What Is Death Penalty

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While in economic aspect, cost plays an important role. The opponents argued that the cost of a death sentence is much higher than life-in-prison sentence. Death penalty cases are estimated to cost taxpayers seven times more money. According to Gray, “In 2008, the California Commission for the Fair Administration of Justice estimated that it costs taxpayers about $114 million more per year to process death penalty trials,…than it would process trials in which the maximum sentence were to be life without the possibility to parole,” (Gray). It is simply would cost more in death penalty cases for attorneys, appeals, and procedural safeguards. As state budget shrank, people have to reconsider how much the weight is put on taxpayers. On the other …show more content…
The death penalty system in America is slow, expensive, and inconsistent. Not to mention, the court procedures and trials take an enormous amount of time and money of taxpayers and the price is not low. Von Drehle, Time’s editor and journalist, sees that a death sentence costs at least six times compared to a life sentence. He commented “despite extraordinary efforts by the courts and enormous expense to taxpayers, the modern death penalty remains slow, costly and uncertain,” (Von …show more content…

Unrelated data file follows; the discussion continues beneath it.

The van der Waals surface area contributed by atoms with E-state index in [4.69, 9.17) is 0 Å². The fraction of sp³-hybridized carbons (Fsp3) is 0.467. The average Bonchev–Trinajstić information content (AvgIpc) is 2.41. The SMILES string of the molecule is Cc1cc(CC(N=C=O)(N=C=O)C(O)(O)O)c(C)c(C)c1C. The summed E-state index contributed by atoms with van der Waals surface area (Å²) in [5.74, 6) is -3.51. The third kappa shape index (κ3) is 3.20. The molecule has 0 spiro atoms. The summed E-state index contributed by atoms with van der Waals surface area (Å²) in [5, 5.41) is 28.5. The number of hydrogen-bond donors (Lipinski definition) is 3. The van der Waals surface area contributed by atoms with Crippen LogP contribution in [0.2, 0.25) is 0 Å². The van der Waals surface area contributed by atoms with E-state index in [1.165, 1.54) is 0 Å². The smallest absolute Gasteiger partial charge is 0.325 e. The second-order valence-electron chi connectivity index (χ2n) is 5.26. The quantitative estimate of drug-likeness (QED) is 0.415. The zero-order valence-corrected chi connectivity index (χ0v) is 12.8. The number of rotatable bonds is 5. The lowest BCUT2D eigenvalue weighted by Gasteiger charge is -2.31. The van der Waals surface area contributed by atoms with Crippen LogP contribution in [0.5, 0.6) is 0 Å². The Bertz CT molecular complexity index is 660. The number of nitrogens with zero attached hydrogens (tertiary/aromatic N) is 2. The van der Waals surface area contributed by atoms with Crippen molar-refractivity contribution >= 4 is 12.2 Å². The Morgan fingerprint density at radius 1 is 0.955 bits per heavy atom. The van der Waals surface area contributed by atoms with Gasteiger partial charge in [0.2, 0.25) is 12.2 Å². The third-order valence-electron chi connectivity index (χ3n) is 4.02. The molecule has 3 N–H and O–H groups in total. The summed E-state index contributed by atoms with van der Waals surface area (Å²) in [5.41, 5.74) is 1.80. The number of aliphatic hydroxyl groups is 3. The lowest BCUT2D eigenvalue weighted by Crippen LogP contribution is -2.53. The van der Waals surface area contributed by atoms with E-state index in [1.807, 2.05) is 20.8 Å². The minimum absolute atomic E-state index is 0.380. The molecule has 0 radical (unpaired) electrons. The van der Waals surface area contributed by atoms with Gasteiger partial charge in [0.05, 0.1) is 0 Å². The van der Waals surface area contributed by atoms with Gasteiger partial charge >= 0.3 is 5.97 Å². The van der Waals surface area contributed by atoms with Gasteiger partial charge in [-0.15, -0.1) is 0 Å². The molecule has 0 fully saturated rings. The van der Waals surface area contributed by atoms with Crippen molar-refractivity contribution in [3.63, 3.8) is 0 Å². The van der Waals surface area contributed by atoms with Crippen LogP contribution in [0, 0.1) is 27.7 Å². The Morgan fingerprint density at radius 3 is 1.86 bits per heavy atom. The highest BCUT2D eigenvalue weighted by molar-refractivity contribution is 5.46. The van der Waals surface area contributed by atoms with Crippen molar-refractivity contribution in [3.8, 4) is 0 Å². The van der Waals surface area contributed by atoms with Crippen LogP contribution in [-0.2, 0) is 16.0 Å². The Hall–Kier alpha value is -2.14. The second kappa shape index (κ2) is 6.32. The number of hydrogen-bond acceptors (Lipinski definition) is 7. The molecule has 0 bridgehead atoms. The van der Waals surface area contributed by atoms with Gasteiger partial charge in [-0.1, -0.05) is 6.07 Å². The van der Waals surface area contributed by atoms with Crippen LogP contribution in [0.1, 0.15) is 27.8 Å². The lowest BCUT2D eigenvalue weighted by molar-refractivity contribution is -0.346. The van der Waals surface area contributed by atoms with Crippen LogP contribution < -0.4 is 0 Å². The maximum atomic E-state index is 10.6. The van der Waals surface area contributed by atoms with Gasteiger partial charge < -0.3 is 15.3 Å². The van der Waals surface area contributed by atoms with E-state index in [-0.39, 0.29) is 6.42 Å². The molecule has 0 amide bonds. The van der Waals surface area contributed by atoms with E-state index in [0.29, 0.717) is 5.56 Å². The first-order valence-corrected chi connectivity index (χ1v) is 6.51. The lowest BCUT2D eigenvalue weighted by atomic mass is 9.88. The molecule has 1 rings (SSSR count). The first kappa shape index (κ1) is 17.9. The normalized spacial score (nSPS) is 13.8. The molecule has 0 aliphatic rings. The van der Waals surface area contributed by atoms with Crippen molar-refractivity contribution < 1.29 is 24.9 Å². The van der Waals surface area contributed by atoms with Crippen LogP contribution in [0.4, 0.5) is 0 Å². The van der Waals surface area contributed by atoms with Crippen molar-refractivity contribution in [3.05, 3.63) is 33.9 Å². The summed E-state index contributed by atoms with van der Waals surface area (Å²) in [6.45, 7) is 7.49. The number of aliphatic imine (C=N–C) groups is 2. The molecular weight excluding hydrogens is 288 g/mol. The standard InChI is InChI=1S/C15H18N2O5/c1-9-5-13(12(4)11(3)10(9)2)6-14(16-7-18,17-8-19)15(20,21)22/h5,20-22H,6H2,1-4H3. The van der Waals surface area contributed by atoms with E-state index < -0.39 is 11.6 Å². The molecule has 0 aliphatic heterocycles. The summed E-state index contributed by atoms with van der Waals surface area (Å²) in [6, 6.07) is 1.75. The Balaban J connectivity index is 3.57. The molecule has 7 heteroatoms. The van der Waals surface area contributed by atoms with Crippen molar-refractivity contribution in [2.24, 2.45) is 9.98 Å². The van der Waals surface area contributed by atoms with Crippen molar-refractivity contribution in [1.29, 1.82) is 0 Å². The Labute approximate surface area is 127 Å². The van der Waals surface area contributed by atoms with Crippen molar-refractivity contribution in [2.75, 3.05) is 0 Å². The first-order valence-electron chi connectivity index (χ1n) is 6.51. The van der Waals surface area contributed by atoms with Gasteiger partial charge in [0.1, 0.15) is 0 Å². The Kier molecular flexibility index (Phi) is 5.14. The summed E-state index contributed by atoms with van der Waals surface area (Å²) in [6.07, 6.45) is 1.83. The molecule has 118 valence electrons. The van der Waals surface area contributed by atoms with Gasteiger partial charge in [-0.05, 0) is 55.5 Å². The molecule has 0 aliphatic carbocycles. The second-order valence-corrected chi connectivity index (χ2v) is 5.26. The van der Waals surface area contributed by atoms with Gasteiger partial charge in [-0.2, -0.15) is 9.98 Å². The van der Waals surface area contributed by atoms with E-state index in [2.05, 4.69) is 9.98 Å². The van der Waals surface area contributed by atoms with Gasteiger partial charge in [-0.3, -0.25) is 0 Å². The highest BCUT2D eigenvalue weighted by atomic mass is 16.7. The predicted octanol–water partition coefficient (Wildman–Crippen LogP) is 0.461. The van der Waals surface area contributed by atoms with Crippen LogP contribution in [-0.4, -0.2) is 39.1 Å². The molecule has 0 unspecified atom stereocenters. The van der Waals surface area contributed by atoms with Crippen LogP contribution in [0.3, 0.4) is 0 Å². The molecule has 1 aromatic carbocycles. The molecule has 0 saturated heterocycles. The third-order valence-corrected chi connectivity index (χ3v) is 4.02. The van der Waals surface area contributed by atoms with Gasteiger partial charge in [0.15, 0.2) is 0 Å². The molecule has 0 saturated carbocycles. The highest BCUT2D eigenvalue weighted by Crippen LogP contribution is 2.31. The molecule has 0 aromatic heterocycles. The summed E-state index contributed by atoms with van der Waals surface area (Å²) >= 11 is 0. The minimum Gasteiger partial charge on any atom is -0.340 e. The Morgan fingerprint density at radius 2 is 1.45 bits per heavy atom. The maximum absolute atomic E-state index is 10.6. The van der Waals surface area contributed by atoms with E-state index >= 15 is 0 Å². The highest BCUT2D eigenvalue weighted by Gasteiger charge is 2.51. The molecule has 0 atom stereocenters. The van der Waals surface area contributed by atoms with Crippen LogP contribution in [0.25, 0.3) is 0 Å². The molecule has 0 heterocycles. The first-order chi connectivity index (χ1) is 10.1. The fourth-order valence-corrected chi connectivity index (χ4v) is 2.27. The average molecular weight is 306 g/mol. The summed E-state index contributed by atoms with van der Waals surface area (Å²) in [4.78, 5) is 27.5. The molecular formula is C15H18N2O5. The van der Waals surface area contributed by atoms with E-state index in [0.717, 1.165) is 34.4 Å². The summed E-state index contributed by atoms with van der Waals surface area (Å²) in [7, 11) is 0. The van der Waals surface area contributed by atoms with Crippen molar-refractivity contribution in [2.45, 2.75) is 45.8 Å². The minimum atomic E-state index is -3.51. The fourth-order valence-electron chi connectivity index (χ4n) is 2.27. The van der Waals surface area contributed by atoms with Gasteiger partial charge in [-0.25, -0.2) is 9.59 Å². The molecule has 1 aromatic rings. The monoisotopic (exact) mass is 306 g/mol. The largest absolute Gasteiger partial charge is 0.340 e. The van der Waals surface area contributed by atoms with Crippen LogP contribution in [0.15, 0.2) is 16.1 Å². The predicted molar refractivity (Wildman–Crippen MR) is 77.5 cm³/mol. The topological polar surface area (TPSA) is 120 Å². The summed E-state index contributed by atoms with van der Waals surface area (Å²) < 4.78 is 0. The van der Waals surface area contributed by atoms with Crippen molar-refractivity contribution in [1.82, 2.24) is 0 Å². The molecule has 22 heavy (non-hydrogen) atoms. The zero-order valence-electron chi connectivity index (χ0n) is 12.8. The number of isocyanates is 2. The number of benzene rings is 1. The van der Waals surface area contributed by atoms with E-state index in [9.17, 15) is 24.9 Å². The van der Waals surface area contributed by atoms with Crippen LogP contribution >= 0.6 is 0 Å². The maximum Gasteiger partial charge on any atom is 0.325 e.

He quoted that “every time we have an execution, there is a risk of executing an innocent person. The risk may be small, but it’s unacceptable”. Before the first DNA exoneration took place in 1989, the number of people sentenced to death before the DNA test could prove their innocence was 18. The average time of sentence that prisoners served before the DNA test was 13.6 years (CNN). With the discovery of DNA testing, many cases were reopened where the defendants were minorities, to investigate whether bias was a factor in their sentence. One of many examples of sending innocent people to death row and showing of discrimination in death sentence was Henry Lee McCollum and his half brothers, Leon Brown. In 1983, the brothers were arrested for murdering and raping of Sabrina Buie, an 11-years-old girl from North Carolina. Based largely on their confession, they were sent to death for a conviction of a murder that they didn’t commit. Upon their retrial in 1988, McCollum was sent to death again, while Brown was sentenced life-in-prison (). The brothers spent 30 years in jail before the DNA testing proved they were

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